Is there a new, crazy kind of retirement-work life coming?
Lynda Gratton and Andrew Scott don’t call it crazy, but compared to what we have now the retirement they see coming seems at least strange. Gratton and Scott are both professors at the London Business School and, in their book The 100-Year Life, they suggest that we need to prepare for exactly that—a 100-year-long life.
They’ve done the statistics and come up with the following:
- A child born in the West today has a 50 per cent chance of living to 105.
- A 20-year-old has an even chance of living to 100.
- One out of two 40-year-olds will live to 95.
- And a 60-year-old has a 50 per cent chance of living to 90 or more.
A couple of realities give credence to the notion. In 1963, any Japanese person who reached 100 years received a silver sake dish—a sakazuki. In that year, 153 were given out. In 2014, 29,350 were issued. The practice was discontinued in 2015.
Meanwhile, in the UK, a decade ago letters from the Queen to centenarians in the Commonwealth was handled by one person. Now it takes seven people.
What’s changed to create the possibility?
The average life expectancy in most Western countries is in the early 80s, but it has been rising over time. Gratton and Scott point to several factors causing this. They include things like better health and nutrition; better medical care; and better sanitation.
Public health campaigns have also helped. Think of the success of anti-smoking campaigns that now have fewer people smoking.
Higher income is also a factor that’s demonstrated in countries like India where higher incomes have been linked to an increase in life expectancy from 24 years in 1900, to 41 years in 1960 and 67 years in 2014.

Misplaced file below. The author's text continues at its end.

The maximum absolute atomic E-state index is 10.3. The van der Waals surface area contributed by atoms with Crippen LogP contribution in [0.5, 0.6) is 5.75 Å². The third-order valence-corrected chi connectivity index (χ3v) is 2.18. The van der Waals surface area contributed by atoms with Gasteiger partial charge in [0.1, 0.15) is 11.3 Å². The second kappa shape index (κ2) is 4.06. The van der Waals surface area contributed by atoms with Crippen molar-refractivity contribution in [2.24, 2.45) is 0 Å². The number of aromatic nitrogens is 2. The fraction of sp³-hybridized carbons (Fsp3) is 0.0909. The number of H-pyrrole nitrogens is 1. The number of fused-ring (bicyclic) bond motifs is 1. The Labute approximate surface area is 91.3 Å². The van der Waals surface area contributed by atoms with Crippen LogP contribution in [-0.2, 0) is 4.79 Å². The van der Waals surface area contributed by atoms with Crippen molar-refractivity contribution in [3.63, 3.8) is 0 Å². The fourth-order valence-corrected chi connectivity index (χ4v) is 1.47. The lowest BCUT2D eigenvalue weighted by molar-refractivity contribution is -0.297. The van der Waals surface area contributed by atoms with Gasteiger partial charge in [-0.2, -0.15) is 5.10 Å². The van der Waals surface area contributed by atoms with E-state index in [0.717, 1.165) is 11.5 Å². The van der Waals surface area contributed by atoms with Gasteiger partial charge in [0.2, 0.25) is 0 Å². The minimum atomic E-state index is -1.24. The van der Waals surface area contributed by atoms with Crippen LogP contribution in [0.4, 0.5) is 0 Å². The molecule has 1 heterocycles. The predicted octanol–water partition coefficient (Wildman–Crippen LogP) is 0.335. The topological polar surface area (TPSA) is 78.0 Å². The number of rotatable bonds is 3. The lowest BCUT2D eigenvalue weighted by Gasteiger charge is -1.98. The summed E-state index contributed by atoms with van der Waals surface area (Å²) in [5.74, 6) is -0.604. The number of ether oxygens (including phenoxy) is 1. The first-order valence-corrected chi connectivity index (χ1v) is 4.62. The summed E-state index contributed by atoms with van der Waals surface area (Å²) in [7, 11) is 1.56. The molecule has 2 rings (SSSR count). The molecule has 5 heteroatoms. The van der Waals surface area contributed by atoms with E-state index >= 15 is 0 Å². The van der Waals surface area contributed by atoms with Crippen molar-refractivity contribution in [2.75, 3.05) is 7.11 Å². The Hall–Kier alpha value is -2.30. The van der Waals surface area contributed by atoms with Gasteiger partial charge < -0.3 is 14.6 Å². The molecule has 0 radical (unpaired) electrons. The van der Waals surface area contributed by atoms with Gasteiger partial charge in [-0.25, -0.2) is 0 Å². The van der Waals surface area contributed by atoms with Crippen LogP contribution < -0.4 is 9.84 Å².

Imagining the 100-year life
Preparing financially for your retirement could prove difficult if you live to 100. For instance, if you save 10 per cent of your income for retirement and want to retire on 50% of your final salary, they suggest you’d have to wait until you’re in your 80s.
Gratton and Scott see big changes over time with a lengthened and varied work life. Instead of the current three-stage life—a schooling-work-retirement approach—they see multiple changes.
They suspect it will look more like: school-work-retraining-work-retraining-work-retirement. The ‘retraining’ may lead to new careers. Within this process, they believe there’ll be times of working long hours to maximise income, but also times of shorter hours to maximise family time.
All this brings huge social changes.
Gratton and Scott recognise that governments (always) and businesses (often) are not quick to adapt to change. And they suggest it won’t happen without some consensus, which also takes time. So, the kind of changes they see coming will happen slowly.
However, if the number of centenarians is growing as quickly as they believe, change is inevitable. What that will look like is still open to speculation.